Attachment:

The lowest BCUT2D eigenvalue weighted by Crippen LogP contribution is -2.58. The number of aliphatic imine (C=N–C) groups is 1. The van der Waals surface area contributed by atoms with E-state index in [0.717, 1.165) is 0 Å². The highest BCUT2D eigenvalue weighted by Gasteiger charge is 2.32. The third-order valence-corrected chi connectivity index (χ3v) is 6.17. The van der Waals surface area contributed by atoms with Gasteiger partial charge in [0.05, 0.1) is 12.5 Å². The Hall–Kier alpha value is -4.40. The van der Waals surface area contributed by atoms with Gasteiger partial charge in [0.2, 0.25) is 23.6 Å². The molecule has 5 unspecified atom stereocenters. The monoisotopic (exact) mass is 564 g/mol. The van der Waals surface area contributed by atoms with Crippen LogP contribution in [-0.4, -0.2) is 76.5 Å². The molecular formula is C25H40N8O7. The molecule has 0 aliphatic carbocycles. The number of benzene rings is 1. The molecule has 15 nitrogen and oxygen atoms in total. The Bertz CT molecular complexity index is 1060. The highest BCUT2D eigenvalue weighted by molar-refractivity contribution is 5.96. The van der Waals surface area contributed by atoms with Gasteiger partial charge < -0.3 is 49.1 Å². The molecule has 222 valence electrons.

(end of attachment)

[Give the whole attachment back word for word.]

The lowest BCUT2D eigenvalue weighted by Crippen LogP contribution is -2.58. The number of aliphatic imine (C=N–C) groups is 1. The van der Waals surface area contributed by atoms with E-state index in [0.717, 1.165) is 0 Å². The highest BCUT2D eigenvalue weighted by Gasteiger charge is 2.32. The third-order valence-corrected chi connectivity index (χ3v) is 6.17. The van der Waals surface area contributed by atoms with Gasteiger partial charge in [0.05, 0.1) is 12.5 Å². The Hall–Kier alpha value is -4.40. The van der Waals surface area contributed by atoms with Gasteiger partial charge in [0.2, 0.25) is 23.6 Å². The molecule has 5 unspecified atom stereocenters. The monoisotopic (exact) mass is 564 g/mol. The van der Waals surface area contributed by atoms with Crippen LogP contribution in [-0.4, -0.2) is 76.5 Å². The molecular formula is C25H40N8O7. The molecule has 0 aliphatic carbocycles. The number of benzene rings is 1. The molecule has 15 nitrogen and oxygen atoms in total. The Bertz CT molecular complexity index is 1060. The highest BCUT2D eigenvalue weighted by molar-refractivity contribution is 5.96. The van der Waals surface area contributed by atoms with Gasteiger partial charge < -0.3 is 49.1 Å². The molecule has 222 valence electrons.